Thursday, March 22, 2007

From Bagdad to Baghdad


Well, the crew from World Have Your Say blew into Portland’s Bagdad Theater after a wild show from Harlem the day before. You can read about the outrage and frustration expressed by the African American community from Harlem and Ros Atkins reaction here. That program set the stage for a lively discussion in mostly white Portland.

It was quite exciting to realize that folks from all over the world were hearing what was being said in this historic brewpub and movie house here in Portland. I’ve been in the Bagdad Theater many times, so it was quite a comfortable place for me and I assume other Portlanders to vent and express. The lame movie What the Bleep Do We Know has scenes filmed in the Bagdad, so if you really want to see what it looks like inside you can check out that film but I don’t vouch for the content.

After an orientation by Ros Atkins and April Baer (OPB) of what to expect and how to behave and also a practice run of about 20 minutes, the BBC broadcast live for about two hours. The conversation began with the rightness or wrongness of the UN talking to Sunni insurgents in Iraq. Most thought it was a good idea citing USA’s War of Independence as an example of insurgents, and also expressing the feeling that it is better then doing nothing. Some felt the UN should never negotiate, while a female caller thought it was totally pointless. Hassan from Baghdad called in and pointed out that the Insurgents were not terrorists, and that a dialog should occur. I was just amazed that I was sitting in the Bagdad Theater hearing a man in Baghdad respond to the opinions in Portland Oregon. There were also several slams on president Bush and huge cheers went up in the theater when asked if he should be impeached. Ros responded that only six people in the Cleveland audience raised their hands in favor of impeachment when asked the same question. HELLO CLEVELAND!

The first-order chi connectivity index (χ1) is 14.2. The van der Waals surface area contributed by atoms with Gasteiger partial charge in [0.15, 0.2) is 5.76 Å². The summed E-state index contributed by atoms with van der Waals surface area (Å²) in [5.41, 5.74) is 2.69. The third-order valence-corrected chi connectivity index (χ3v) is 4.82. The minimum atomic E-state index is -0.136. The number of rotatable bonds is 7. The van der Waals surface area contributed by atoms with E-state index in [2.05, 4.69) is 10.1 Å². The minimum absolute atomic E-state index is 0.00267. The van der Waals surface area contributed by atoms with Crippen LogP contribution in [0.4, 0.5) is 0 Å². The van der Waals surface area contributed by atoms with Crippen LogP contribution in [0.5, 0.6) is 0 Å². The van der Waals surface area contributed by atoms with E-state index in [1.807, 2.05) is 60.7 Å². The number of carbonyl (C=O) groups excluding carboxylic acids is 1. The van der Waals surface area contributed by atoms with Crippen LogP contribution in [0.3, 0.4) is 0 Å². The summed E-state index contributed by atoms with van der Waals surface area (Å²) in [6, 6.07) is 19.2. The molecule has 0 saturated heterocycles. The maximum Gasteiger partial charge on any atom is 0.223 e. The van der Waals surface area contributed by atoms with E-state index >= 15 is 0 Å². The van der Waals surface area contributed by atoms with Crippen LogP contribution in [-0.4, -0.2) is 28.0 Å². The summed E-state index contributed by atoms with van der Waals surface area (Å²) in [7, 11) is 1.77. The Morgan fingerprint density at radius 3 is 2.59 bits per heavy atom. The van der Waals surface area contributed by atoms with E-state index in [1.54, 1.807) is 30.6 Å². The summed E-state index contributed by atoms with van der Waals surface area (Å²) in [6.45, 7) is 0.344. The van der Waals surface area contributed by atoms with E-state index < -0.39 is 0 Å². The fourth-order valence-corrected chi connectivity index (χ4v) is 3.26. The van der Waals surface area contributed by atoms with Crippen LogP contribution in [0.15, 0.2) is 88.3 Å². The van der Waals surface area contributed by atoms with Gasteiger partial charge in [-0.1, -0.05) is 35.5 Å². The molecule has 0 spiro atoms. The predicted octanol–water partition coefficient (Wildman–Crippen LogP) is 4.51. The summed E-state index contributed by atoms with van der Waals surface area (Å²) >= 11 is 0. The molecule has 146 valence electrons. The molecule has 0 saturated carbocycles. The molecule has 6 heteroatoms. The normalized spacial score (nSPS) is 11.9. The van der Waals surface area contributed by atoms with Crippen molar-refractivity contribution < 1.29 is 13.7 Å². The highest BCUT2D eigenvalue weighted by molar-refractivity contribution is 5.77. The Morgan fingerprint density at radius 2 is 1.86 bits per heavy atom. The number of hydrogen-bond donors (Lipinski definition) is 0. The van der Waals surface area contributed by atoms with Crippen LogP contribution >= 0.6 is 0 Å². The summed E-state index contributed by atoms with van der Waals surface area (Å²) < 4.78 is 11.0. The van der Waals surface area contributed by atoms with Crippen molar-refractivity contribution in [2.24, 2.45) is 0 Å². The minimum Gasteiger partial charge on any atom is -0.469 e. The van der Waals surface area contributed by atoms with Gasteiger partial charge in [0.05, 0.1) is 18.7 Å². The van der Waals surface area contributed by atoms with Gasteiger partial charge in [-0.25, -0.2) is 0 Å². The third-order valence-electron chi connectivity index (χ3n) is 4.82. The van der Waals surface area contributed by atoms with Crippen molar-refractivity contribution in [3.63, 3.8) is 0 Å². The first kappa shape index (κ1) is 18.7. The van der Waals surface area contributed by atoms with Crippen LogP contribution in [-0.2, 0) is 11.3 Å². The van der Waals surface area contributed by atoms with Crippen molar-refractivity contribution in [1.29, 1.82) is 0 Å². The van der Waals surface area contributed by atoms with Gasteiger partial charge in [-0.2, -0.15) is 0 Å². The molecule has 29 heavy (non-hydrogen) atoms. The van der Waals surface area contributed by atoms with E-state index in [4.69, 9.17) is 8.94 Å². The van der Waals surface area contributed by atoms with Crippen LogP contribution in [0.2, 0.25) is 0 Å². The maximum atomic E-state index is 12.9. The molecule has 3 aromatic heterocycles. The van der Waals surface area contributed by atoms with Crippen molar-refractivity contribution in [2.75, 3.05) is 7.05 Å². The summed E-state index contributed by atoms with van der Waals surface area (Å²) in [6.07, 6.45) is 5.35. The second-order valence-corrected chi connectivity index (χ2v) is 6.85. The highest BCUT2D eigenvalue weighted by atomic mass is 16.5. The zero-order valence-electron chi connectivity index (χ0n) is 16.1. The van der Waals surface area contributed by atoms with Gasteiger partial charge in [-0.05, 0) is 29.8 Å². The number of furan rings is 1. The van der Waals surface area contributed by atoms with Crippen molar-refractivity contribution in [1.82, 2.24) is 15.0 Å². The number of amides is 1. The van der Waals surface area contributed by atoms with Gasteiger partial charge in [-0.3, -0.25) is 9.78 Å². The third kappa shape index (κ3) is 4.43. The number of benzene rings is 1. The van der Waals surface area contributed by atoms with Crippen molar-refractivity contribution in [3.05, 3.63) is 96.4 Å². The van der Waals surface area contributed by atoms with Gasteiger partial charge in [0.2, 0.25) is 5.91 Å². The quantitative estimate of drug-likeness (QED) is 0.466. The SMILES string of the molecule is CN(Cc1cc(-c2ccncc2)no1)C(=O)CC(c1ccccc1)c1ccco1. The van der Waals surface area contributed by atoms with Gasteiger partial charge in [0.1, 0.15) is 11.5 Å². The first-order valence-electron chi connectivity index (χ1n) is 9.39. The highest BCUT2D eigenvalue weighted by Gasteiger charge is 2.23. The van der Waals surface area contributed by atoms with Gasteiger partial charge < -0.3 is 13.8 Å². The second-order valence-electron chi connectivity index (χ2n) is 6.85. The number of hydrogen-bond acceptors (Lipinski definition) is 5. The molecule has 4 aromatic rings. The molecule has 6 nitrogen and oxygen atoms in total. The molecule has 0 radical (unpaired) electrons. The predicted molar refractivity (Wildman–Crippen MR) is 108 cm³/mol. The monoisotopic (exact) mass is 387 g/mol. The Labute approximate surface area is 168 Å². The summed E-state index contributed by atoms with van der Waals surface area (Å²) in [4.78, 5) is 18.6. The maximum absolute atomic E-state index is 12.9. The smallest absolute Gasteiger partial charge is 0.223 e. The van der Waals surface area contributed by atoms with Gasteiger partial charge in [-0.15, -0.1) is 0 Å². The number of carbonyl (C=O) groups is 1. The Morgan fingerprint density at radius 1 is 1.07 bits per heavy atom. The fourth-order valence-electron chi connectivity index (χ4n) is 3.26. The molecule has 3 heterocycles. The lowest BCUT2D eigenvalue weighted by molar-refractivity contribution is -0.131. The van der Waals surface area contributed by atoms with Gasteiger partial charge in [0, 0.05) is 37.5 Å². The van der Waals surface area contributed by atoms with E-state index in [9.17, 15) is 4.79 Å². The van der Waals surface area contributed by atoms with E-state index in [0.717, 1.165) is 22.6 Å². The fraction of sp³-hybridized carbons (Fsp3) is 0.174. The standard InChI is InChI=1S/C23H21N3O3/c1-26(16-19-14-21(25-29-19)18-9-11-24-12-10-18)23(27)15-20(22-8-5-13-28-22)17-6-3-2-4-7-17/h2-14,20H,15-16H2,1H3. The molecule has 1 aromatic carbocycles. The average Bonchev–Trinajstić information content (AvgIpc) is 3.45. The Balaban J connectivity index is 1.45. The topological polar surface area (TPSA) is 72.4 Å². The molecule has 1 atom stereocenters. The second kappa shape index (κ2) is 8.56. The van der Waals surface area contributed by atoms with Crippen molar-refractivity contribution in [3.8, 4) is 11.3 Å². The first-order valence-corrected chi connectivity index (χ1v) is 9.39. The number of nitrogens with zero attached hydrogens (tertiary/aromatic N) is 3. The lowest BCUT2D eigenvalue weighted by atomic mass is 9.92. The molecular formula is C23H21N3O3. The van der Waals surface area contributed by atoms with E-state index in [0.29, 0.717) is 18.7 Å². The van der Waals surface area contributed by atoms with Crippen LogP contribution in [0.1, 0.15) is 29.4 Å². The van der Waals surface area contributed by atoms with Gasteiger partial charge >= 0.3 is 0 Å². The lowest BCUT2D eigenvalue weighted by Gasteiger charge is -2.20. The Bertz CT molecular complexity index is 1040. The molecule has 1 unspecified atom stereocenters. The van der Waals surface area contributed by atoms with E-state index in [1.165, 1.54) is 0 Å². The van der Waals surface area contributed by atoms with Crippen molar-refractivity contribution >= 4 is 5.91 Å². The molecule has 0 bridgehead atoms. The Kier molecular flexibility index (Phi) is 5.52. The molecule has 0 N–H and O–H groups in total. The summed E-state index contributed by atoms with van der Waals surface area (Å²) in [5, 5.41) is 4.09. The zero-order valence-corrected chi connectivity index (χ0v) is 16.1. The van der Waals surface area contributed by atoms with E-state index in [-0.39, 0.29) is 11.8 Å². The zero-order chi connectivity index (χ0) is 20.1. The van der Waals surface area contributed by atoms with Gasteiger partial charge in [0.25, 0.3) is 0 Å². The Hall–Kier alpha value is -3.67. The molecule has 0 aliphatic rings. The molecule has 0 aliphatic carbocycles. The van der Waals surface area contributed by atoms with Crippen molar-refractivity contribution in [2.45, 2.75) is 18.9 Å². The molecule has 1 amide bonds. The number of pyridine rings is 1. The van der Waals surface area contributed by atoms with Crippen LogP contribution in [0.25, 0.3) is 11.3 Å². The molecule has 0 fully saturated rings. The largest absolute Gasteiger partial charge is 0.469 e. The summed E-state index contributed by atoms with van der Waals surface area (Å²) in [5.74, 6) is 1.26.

The conversation turned to racism and gentrification due to the angry discussion that occurred in Harlem. Most agreed that it still is a very real problem. A few expressed the old “pull yourself up by your bootstraps” argument while others countered that if you’re part of the privileged class then that’s a racist, arrogant argument. NY Oil who co-hosted yesterday’s show called in and was quite elegant in explaining what its like to be a black man in America citing rampant fear of the police, to system that keeps black folks from escaping poverty. He also had an interesting comment in a response to a question on African American history from a Portlander, NY said he could name all the Greek Gods but knew nothing about Africa. There was a white attorney in the theater that added that black lawyers have to be twice as good as the white lawyers to just get the same opportunities. As we were ending this section of the show I made a cheesy remark tying up the two topics by saying something like “I’m not surprised at their reaction (in Harlem), but I’d like to make a comment that I’d rather spend billions of dollars day in Harlem than on the War in Iraq or Halliburton.” to which huge cheers and clapping could be heard. Many interesting things were said, too many in fact to list here. The show finished up with a discussion of water issues, as the 22nd of March is world water day and the sad concept of people fighting over water like we fight over oil was mentioned.

All and all I had a great time. The Bagdad Theater was a wonderful venue and strangely enough Ros Atkins looked just like I thought he would after hearing his voice on the radio. The whole BBC crew was very professional and friendly and the topics were very interesting. I think World Have Your Say in Portland was a big success. After the program, in a question answer section, I mentioned to Ros that I hoped that the BBC folks would get a chance to visit some of our brewpubs. That garnered big laughs and Ros said it had been such a hectic week that he might need to go after he got some rest.

-Swinebread

9 comments:

Don Snabulus said...

That sounds like it was an excellent event. I wish I would have been in town that day. Good comment too, Swiney. I am always proud of your ability to tie things together like that.

ladybug said...

NY is right, the American system of education is not only Euro-centric, it's Anglo-Centric.